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Entries in work/life balance (35)


An Escort Service and Work Life Balance

Got your attention with that one, huh? While talking with a client they commented about their long hours at work and how they weren't taking care of their "self ring." But then they said things had recently changed and they were enjoying being at home more and actually eating lunch. What made the difference to her? Being an escort. Let me explain.

She works in a secure building requiring smart cards and a security clearance. She recently added two interns to her staff and they don't yet have their security clearance. So... she has to walk with them to the cafeteria for lunch and then walk them out at the end of their day. This forces her to at least GO to lunch and then end her day at a more reasonable hour. She said she forgot the benefits of lunch and getting home earlier until the interns came along.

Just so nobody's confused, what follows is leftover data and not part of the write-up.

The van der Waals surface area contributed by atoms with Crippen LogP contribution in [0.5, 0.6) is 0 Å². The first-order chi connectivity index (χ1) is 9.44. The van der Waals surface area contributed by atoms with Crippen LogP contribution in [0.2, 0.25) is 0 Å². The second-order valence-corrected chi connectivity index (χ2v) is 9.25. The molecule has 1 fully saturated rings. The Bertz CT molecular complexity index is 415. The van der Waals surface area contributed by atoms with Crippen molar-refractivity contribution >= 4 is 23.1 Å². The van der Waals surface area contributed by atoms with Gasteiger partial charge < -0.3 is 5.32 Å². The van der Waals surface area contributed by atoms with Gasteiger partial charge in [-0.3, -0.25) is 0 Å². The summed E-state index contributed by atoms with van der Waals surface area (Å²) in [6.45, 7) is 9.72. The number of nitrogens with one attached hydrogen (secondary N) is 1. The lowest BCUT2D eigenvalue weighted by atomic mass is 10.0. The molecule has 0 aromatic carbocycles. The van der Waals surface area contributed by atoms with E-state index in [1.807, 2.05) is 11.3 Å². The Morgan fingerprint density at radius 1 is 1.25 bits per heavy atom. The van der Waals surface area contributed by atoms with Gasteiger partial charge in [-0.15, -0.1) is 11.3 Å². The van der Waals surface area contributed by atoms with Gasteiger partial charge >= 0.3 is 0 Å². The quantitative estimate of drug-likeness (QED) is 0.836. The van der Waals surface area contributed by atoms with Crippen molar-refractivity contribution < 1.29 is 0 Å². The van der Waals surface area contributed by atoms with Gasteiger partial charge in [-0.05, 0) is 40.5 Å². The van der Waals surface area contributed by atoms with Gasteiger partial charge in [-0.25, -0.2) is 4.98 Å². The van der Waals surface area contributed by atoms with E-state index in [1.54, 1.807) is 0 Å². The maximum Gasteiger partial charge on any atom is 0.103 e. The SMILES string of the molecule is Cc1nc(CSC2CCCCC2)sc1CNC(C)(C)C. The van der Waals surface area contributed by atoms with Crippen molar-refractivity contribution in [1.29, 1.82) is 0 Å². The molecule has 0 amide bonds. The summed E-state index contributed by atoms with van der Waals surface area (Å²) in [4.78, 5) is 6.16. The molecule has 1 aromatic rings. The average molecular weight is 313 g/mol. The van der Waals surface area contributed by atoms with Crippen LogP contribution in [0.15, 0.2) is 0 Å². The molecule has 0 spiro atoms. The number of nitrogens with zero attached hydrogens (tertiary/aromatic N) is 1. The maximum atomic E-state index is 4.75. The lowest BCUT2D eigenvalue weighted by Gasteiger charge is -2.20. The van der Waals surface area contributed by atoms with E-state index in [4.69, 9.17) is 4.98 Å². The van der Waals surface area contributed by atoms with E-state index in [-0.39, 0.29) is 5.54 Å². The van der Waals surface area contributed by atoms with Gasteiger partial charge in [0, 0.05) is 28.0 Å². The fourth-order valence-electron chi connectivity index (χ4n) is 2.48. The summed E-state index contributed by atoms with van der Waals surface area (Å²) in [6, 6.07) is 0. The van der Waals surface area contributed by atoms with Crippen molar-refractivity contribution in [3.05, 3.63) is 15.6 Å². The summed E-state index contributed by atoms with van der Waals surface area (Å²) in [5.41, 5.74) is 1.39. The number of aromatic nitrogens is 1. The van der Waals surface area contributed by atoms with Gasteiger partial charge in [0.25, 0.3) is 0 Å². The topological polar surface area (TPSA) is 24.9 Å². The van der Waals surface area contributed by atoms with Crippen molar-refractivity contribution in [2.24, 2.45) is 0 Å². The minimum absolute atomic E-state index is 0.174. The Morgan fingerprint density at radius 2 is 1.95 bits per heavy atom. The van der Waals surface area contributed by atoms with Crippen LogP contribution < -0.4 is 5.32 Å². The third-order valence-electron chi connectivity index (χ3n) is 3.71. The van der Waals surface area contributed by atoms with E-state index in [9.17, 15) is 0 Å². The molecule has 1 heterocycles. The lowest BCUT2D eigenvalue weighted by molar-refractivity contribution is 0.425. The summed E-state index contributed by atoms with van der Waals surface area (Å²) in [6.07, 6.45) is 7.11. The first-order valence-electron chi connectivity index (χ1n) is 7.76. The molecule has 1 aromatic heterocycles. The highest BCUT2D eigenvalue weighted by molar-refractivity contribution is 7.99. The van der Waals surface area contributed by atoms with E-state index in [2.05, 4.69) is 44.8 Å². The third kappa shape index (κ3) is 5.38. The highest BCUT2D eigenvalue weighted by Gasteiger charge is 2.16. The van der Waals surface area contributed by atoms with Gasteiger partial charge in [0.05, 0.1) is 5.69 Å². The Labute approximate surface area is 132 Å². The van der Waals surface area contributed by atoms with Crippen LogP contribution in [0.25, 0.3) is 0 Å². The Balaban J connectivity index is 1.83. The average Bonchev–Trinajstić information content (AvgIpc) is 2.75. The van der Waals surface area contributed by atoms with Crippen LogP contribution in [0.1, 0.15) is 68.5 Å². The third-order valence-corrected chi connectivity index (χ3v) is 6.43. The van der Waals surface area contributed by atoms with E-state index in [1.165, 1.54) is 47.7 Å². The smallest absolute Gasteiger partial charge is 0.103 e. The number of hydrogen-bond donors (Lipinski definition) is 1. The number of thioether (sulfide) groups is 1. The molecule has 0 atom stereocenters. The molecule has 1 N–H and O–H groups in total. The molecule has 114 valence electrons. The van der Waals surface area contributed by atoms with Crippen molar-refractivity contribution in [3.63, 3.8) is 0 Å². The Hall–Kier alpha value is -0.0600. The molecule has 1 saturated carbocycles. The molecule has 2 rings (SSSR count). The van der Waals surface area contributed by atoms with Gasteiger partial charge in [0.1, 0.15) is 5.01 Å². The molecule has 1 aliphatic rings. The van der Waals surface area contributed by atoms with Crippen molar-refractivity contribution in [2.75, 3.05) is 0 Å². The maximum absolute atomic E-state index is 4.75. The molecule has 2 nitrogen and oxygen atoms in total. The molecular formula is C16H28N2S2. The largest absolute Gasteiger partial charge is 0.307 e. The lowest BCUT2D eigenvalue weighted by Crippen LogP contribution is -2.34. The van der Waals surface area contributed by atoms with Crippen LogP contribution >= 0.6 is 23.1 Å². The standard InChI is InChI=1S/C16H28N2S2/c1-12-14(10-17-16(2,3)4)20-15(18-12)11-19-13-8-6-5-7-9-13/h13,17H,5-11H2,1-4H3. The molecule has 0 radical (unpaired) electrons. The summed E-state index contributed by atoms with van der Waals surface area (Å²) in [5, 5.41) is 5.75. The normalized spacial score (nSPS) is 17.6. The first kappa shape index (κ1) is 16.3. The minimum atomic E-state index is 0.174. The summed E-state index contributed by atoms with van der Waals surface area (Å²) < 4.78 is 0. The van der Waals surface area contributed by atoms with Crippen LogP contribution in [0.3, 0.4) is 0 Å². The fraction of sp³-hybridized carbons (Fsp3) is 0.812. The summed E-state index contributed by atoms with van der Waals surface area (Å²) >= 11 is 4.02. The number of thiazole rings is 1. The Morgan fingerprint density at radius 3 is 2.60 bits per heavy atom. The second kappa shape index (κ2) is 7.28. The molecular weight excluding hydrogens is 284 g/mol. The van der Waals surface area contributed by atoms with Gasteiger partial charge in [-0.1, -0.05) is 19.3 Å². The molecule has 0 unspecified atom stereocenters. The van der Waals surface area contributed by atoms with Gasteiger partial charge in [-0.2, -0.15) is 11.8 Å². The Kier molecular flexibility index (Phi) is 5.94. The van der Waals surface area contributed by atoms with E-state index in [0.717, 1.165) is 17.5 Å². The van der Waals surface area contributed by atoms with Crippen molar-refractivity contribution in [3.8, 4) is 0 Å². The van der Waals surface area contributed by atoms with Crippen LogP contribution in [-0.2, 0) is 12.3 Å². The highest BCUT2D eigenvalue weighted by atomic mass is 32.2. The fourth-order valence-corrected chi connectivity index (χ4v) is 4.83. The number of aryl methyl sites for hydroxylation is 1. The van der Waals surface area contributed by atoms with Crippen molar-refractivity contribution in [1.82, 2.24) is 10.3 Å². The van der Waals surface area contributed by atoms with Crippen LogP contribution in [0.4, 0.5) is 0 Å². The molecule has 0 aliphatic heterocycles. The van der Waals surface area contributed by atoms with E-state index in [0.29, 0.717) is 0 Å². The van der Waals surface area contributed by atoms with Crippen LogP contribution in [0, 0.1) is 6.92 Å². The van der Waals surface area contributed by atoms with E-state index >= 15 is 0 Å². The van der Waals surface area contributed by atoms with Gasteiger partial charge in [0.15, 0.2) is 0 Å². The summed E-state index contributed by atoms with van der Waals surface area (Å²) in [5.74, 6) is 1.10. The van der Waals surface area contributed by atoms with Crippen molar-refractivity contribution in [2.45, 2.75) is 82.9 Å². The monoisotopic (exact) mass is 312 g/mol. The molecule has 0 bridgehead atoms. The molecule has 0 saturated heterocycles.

That got me to thinking. What could be the triggers we put in place to help remind us of the importance of taking an "intermission" or not overexerting ourself in relation to work hours? For me it could be recording my six year old's voice saying, "Daddy, when are you coming home?" on my phone and then making that the alarm tone when I set it. It could be moving a picture of my family to a more prominent place on my desk before taking on that "one last task" at work to remind me to not work late-especially when I promised my family I wouldn't. Maybe engage the help of a co worker, who could come by your desk as they leave and tell you something fun they plan to do that evening.